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IOGCC Calls for Tax Incentives, Energy Policy

IOGCC Calls for Tax Incentives, Energy Policy

As it ended its annual conference in San Antonio last week, the Interstate Oil and Gas Compact Commission emerged with an agenda calling for new tax and public policy incentives to increase natural gas production in the United States. The 30-state organization re-issued its call for a national energy policy and urged Congress to give tax breaks to exploration and development companies.

Gov. Tony Knowles of Alaska, who begins his second term as chair of the IOGCC, said the incoming president should focus national attention on the country's increased demand for natural gas. He also urged the new leader to follow the lead of Congress, where he expects a stepped-up effort to enact legislation that will open closed land to more E&P activities.

The Democratic governor, who has long pushed for opening up a portion of the Arctic National Wildlife Refuge (ANWR) to oil and gas exploration, said he wants to work with the new administration and Congress to pass legislation that would responsibly develop a portion of the refuge's hydrocarbon resources. ANWR's coastal plain oil reserves are estimated to be between 6 billion and 16 billion bbl, which would be nearly 40% of the total U.S. petroleum demand for the coming decade.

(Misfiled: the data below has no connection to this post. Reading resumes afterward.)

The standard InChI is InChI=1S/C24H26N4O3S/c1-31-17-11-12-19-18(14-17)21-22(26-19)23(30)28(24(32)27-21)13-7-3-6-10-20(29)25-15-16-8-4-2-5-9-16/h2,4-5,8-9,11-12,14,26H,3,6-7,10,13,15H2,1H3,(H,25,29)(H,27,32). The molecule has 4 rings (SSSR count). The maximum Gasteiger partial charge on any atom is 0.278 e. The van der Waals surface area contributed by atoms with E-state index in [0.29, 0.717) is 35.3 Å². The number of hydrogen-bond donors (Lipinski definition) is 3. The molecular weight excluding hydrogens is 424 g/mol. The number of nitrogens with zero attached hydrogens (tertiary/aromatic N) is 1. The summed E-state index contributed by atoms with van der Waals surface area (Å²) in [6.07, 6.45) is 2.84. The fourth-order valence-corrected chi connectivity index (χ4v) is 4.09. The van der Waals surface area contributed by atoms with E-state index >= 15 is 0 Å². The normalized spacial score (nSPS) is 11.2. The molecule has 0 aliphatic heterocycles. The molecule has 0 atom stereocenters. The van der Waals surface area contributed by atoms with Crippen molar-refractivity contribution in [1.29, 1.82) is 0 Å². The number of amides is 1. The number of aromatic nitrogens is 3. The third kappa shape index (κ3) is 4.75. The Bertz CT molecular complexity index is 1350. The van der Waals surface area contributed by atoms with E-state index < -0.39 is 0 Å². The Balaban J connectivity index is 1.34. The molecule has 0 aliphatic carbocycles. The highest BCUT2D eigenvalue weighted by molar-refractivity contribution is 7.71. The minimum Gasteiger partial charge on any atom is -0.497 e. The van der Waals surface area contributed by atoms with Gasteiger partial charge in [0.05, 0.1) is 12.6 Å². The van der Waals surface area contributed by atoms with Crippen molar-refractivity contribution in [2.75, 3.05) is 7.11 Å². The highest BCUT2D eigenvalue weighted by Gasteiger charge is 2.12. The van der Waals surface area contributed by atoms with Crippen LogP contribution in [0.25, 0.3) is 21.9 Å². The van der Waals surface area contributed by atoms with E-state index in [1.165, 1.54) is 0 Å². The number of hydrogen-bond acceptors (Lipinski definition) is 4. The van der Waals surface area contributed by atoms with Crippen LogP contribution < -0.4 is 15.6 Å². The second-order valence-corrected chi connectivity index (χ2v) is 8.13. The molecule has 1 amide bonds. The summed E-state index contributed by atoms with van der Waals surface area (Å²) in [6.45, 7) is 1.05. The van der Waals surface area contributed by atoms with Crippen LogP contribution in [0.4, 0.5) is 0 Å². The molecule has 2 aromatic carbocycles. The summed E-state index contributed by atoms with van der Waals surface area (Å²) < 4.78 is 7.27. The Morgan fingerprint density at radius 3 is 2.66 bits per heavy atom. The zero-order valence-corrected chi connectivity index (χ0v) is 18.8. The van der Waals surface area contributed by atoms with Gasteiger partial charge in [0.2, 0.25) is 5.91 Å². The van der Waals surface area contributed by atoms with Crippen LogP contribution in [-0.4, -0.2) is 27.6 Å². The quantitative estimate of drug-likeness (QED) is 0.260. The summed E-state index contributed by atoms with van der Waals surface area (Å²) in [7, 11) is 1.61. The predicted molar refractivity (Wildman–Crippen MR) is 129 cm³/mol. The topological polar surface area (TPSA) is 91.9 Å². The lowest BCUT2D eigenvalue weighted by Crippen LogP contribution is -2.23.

Knowles suggested allowing exploration on what he called a "small" 1.5 million-acre tract of the ANWR - about the size of Indiana. He also wants to open up another area to E&P located near the ANWR, Point Thompson, which has estimated gas reserves of between 5 Tcf and 6 Tcf. "Without exploration, we will not succeed," he said.

At the conclusion of its two-day meeting, the IOGCC passed a resolution asking Congress and the new president to renew their focus on increasing natural gas supplies, and also called on legislators to develop a national energy policy. The IOGCC supports more access to public lands and wants to eliminate "unnecessary and duplicative regulations." The resolution noted that technological advances have allowed industry to cost-effectively produce natural gas and still protect the environment.

Members of the IOGCC, who represent the governors of the 30 states that produce most of the oil and natural gas in the country, also plan to begin an outreach campaign. IOGCC wants to improve its image, especially to groups who oppose E&P activities, and plans to begin an education campaign to help the public understand the need to develop more energy supplies.

Carolyn Davis, Houston

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